The Buffalo Bills are back to threatening Western New Yorkers again. The team’s owners, the Pegulas, have doubled down on their threats to move the team if they don’t get new stadium funding from government.
The Buffalo Bills are doubling down on moving talk and threatening Western New Yorkers again.
One of the best things about the NFL is that, although the NBA and Major League Baseball have abandoned small and midsized American towns in favor of larger television markets, football clubs can still be found in locations like Buffalo, New York, and Green Bay, Wisconsin. That may not be the case for much longer, as the Buffalo Bills have threatened to relocate the club from its original home unless Western New York builds a new stadium.
This stalemate between the town and the Bills’ wealthy owners may result in a magnificent new athletic facility being built in North America’s second-smallest market. However, it is possible that Kim and Terry Pegula may become two of sports’ most infamous villains.
Since 1973, the Buffalo Bills have played at their present stadium.
New Era Field (now Highmark Stadium) in Buffalo, New York, in 2019 | Photo by Brett Carlsen/Getty Images
According to ProFootballHOF.com, the Buffalo Bills franchise was granted to Ralph C. Wilson by the American Football League in 1959. The Bills played their home games at War Memorial Stadium in downtown Buffalo from their debut until the mid-1960s.
The stadium had a capacity of 26,000 spectators when it was opened, but it was subsequently enlarged to accommodate 45,748 Bills fans. The agreement between the AFL and the NFL stipulated that venues have at least 50,000 seats, thus the team relocated to the 71,870 seat Rich Stadium in suburban Orchard Park in 1973.
This was the team’s most successful area. O.J. Simpson, the star tailback, enthralled the Orchard Park fans right immediately. The club struggled in the late 1970s and early 1980s, but when coach Marv Levy arrived in 1986, he immediately began to create something unique.
The Bills of the early 1990s had the distinction of winning four Super Bowls in a row from 1990 to 1993. Three of the four AFC Championship games were held at Rich Stadium.
Following those star-crossed 1990s teams, the organization suffered a setback. In 1998, the stadium was renamed Ralph Wilson Stadium, and in 2016, it was renamed New Era Field. When the hat manufacturer pulled out of the naming rights agreement, Bills Stadium was named until Highmark took over the rights in 2021.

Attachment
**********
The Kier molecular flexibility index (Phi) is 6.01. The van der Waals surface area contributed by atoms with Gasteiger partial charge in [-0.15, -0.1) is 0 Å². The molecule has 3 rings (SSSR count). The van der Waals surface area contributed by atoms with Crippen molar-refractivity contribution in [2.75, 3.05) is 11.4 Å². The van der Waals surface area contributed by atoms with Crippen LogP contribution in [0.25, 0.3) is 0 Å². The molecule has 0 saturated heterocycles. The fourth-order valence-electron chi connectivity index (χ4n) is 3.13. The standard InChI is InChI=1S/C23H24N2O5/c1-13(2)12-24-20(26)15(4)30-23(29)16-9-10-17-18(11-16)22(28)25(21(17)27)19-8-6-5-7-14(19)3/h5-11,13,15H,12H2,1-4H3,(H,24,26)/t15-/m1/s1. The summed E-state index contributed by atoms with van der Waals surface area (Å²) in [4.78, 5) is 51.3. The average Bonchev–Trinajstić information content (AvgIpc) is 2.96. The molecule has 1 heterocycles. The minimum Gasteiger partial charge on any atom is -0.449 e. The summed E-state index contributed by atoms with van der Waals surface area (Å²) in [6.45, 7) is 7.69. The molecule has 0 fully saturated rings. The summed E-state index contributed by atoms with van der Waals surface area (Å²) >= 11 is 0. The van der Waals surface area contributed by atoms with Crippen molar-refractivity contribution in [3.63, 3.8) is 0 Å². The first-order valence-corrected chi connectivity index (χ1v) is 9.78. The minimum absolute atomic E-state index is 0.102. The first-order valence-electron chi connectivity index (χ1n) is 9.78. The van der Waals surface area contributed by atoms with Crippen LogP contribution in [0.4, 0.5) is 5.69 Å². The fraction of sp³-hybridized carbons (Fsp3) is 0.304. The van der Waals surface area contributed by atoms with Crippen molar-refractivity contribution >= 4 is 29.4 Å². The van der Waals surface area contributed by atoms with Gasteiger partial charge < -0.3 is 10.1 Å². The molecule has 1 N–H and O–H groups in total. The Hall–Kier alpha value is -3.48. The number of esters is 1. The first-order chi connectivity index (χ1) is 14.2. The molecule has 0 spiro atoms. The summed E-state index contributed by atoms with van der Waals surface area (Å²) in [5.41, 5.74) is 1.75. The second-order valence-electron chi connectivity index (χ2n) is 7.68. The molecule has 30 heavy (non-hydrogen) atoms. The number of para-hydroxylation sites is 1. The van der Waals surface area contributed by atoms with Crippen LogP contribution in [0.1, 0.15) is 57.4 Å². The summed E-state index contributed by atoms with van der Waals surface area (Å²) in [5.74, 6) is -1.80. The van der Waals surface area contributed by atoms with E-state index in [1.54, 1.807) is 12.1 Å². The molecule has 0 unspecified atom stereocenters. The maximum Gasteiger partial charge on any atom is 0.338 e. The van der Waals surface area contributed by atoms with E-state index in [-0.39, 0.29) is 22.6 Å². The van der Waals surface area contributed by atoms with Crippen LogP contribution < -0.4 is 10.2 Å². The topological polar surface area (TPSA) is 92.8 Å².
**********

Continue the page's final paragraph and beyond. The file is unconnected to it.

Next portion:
Wilson died in 2014, and his family sold the club to Terry and Kim Pegula, husband and wife billionaires and Buffalo Sabres owners.
The Buffalo Bills are threatening to relocate unless New York provides them a new stadium.
According to an ownership source, Austin is a potential destination—or threat—as one of the “other towns abroad who want an NFL team and would pay well for it.” https://t.co/zMf1oChO8K
August 1, 2021 — Seth Wickersham (@SethWickersham)
As the 2021 NFL training camps got underway, The Buffalo News reported that “the Pegula business is seeking for a $1.5 billion taxpayer-funded package for a new stadium for the Bills and repairs to the Sabres arena,” citing “well-placed sources.”
“An ownership source tells me that Austin is a potential destination—or threat—as one of the ‘other towns abroad that want an NFL team and will pay handsomely for it,” according to ESPN’s Seth Wickersham.
These stories infuriated Bills fans, particularly the team’s most ardent supporters, known as the Bills Mafia. The Bills’ public relations machine was quick to debunk these reports, but the team’s threats persisted in September.
According to ProFootballTalk, Pegula Sports and Entertainment senior vice president Ron Raccuia said on WBEN-Radio in Buffalo. “No, we definitely will not,” Raccuia said when asked whether the Pegulas and the Bills would consider re-signing their contract with Highmark Stadium when the present one expires in 2022.
He tried to defuse the situation by saying, “We’re not even focused on it now,” but the challenge had already been laid down.
Moving the team would turn the Pegulas become two of sports’ most infamous villains.
The most heinous kinds of sports owner villains are those who commit atrocities on a human scale. Names like Marge Schott and Donald Sterling may be found here.
Moving a club is nothing compared to what these owners have done. It is, however, the next step on the sports-business villainy ladder. This category includes owners such as Robert Irsay (who relocated the Colts from Baltimore to Indianapolis), Art Modell (who transferred the Browns from Cleveland to Baltimore), and Walter O’Malley (who relocated the Dodgers from Brooklyn to LA).
In Buffalo, the Pegulas are already on thin ice (pun intended). They’re presently destroying the Buffalo Sabres of the National Hockey League. Duane from Buffalo, a now-famous radio talk show caller, succinctly summed up Buffalo’s hockey fans’ feelings about the Pegulas, shouting on WGR 550’s Schoop and the Bulldog, “Make us feel like we matter to you!”
If the Pegula organization’s harsh rhetoric is simply a bargaining technique, it may be a filthy pool. Fans of the Buffalo Bills will forgive this dreadful era if a new stadium is built. That is, provided it is constructed using a fair mix of public and private funds.
It’s a different thing if this is the opening volley in a petty battle that ends with the Bills leaving Buffalo. In that scenario, the Pegulas will be remembered as two of the greatest sports scoundrels of all time.
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The stadium blog is a blog that covers the Buffalo Bills. They are currently threatening to move their home games to Toronto if their stadium doesn’t get more money.
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